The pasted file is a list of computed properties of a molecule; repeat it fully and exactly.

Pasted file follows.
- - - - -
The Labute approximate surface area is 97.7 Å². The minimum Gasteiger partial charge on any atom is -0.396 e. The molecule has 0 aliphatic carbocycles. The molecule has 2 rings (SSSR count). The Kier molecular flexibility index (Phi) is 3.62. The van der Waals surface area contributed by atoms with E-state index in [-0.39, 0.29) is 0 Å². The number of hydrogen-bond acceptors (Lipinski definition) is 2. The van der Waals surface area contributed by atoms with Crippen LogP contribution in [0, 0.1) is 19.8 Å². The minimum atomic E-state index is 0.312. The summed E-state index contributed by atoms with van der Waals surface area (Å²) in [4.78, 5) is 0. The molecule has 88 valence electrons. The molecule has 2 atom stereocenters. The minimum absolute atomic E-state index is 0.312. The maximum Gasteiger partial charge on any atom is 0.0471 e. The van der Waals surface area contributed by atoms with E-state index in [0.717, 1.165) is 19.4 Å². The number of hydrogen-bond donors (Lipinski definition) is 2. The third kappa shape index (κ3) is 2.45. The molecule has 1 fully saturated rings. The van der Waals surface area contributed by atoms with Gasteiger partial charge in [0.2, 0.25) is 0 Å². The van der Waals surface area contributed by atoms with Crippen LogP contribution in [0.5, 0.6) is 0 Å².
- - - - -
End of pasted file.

The Labute approximate surface area is 97.7 Å². The minimum Gasteiger partial charge on any atom is -0.396 e. The molecule has 0 aliphatic carbocycles. The molecule has 2 rings (SSSR count). The Kier molecular flexibility index (Phi) is 3.62. The van der Waals surface area contributed by atoms with E-state index in [-0.39, 0.29) is 0 Å². The number of hydrogen-bond acceptors (Lipinski definition) is 2. The van der Waals surface area contributed by atoms with Crippen LogP contribution in [0, 0.1) is 19.8 Å². The minimum atomic E-state index is 0.312. The summed E-state index contributed by atoms with van der Waals surface area (Å²) in [4.78, 5) is 0. The molecule has 88 valence electrons. The molecule has 2 atom stereocenters. The minimum absolute atomic E-state index is 0.312. The maximum Gasteiger partial charge on any atom is 0.0471 e. The van der Waals surface area contributed by atoms with E-state index in [0.717, 1.165) is 19.4 Å². The number of hydrogen-bond donors (Lipinski definition) is 2. The third kappa shape index (κ3) is 2.45. The molecule has 1 fully saturated rings. The van der Waals surface area contributed by atoms with Gasteiger partial charge in [0.2, 0.25) is 0 Å². The van der Waals surface area contributed by atoms with Crippen LogP contribution in [0.5, 0.6) is 0 Å².